How To Live With Uncertainty
August 31, 2018
written by Kristina Renée
“If you knew your potential to feel good, you would ask no one to be different so that you can feel good. You would free yourself of all of that cumbersome impossibility of needing to control the world, or control your mate, or control your child.”
— Abraham Hicks
On releasing Attachments through Acceptance
We are immersed in a culture of "letting our attachments go", yet just how do we do that when we have been taught to define ourselves as our attachments through our familial, social, religious, spiritual and economic spheres? Just how do we create enough space from our attachments to understand first, what they are and then secondly, to release them?
Pema Chodron, a Tibetain Buddhist teacher, nun, author and speaker says, "as human beings we share a tendency to scramble for certainty whenever we realize that everything around us is in flux. In difficult times the stress of trying to find solid ground -- something predictable and safe to stand on -- seems to intensify. But in truth, the very nature of our existence is forever in flux. Everything keeps changing, whether we are aware of it or not."
In fact, because of our need for security in an ever changing system of flux, we often don't realize what our attachments are and how they are the driving force to what we do in our lives. However, many of us become highly aware of our attachments when we are met with resistance. We need resistance in our life. I wouldn't be surprised if you felt some resistance in reading that last sentence. Resistance allows for the miraculous unveiling of our deepest wounds and attachments because it is the obstacle that we GET to choose how to move through. Notice the word I used, "that we get to"!
In the practice of Mindfulness, the shifts and the unexpected become an agent for the grand opportunity of self discovery and inner freedom. Often the uncertainty and the changes become the ignitiator for the deeper work. To understand this on a bigger scale, you could examine what we call the "life changing events".
For example, think of your own life and can you recall a time that was life changing for you? What was it? You probably had one, but most likely you have had a few. Was it a drastic change in your life? A divorce, cancer, the loss of a loved one, a job, the birth of your child, the death of your child, past trauma, a relocation, promotion, a business, foreclosure, an illness, chronic pain, etc? In that experience can you recall the attachments that came up for you? Can you remember the resistance you felt towards it? You are probably very aware of them now as you look back on them. And can you remember the exact moment during that time that you chose to let go of a fixed idea around your circumstance?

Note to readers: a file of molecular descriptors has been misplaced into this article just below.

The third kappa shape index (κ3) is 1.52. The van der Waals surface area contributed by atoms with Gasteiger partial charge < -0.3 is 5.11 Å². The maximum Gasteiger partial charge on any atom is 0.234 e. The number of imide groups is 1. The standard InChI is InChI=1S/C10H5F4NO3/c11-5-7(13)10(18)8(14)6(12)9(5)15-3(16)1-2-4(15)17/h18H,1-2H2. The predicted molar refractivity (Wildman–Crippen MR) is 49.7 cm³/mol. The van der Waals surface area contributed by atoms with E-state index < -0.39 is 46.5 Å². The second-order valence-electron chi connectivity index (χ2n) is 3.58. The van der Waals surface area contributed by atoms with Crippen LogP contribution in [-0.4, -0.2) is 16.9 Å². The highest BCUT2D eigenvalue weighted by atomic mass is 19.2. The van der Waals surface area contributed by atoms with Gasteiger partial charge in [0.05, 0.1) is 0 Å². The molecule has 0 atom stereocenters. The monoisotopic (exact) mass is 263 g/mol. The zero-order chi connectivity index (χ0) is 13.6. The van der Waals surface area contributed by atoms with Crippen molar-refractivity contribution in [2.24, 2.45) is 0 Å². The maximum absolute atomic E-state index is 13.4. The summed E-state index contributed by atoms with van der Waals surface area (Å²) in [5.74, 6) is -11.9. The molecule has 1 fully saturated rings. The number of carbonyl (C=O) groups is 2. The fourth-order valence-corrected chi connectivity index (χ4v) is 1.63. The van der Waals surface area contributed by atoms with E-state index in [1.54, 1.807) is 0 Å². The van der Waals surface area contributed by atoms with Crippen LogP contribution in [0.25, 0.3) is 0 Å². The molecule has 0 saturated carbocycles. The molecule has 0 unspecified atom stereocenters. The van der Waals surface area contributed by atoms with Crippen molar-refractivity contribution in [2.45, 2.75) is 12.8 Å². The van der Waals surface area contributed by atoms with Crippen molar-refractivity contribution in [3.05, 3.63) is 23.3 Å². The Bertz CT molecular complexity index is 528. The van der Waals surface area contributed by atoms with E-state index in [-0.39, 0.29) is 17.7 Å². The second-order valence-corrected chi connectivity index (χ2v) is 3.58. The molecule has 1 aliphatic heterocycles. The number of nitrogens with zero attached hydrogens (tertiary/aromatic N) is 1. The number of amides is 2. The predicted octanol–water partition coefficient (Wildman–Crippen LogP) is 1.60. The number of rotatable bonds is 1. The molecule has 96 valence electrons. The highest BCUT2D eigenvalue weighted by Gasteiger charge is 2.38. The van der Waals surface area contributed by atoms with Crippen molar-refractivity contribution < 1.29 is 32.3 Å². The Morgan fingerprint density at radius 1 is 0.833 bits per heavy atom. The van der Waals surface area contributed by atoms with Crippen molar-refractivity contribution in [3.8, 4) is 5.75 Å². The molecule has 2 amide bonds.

“Change does not hurt, attachments do"
- yung pueblo
Your resistance can either be your medicine or your suffering.
Perhaps, you had a belief "I will never be a divorcee" and then it happened. Now, you became the thing you were so attached to not being. The question is how long will you allow yourself to suffer? Because we all do at some point, get caught in the cycle of suffering. It's a part of our human process. But let's say, because you feel the resistance of this new divorcee circumstance, instead you pause in that uncomfortable space long enough to see it for what it is -- a belief that you made up or chose to take on to have some sense of ground, some form of control.
What if you realize that you are the one who holds the key to releasing this attachment? That key is accepting yourself exactly where you are + as you are, even when it's uncomfortable. Maybe you even hear yourself say, "I told myself I would never be a divorcee and now I am." And what if you went a step further and started saying, "I once believed I would never get divorced and then I got divorced, and I love myself + accept myself as I am".
Practicing acceptance is a life long journey. It takes a dedication to realizing that every time we are trying to control other people or a situation of uncertainty we are navigating on our attachments to put ground under our feet, to realize as Pema Chodron says, "our dream of constant okayness." As we become aware of this unconscious behavior, we can choose to move towards our pain with a compassionate heart and accept our uneasiness just as it is. You see "when we resist change, it's called suffering" says Chodron; she goes on to say that "when we completely let go and not struggle against it, when we can embrace the groundlessness of our situation and relax into its dynamic quality, it's called enlightenment, or awakening to our true nature, to our fundamental goodness."
Would you be willing to partake in a practice?
I encourage you to explore your attachments and be open to embracing the uncertainty by practicing acceptance. Here are some steps on how to do so!
First, begin by understanding how you define yourself in this life culturally, familial, socially, financially, spiritually, etc. Then notice how you respond if those were taken away from you or you were defined in a different way. Notice the attachements that come up for you around your identity.
Second, I encourage you to partake in PAUSING when you notice yourself coming up against resistance, either you are resistant or someone else is towards you; just pause, take a moment to breathe in and out. This will interrupt the conditioned pattern to react to the resistance of change and uncertainty and allow you to move into step three.
Thirdly, feel your heart and become fully present in that moment. What is it that you are really feeling under the resistance to change?
And lastly, see from there if you can engage in the next moment without any agenda or fixed idea, without an attachment?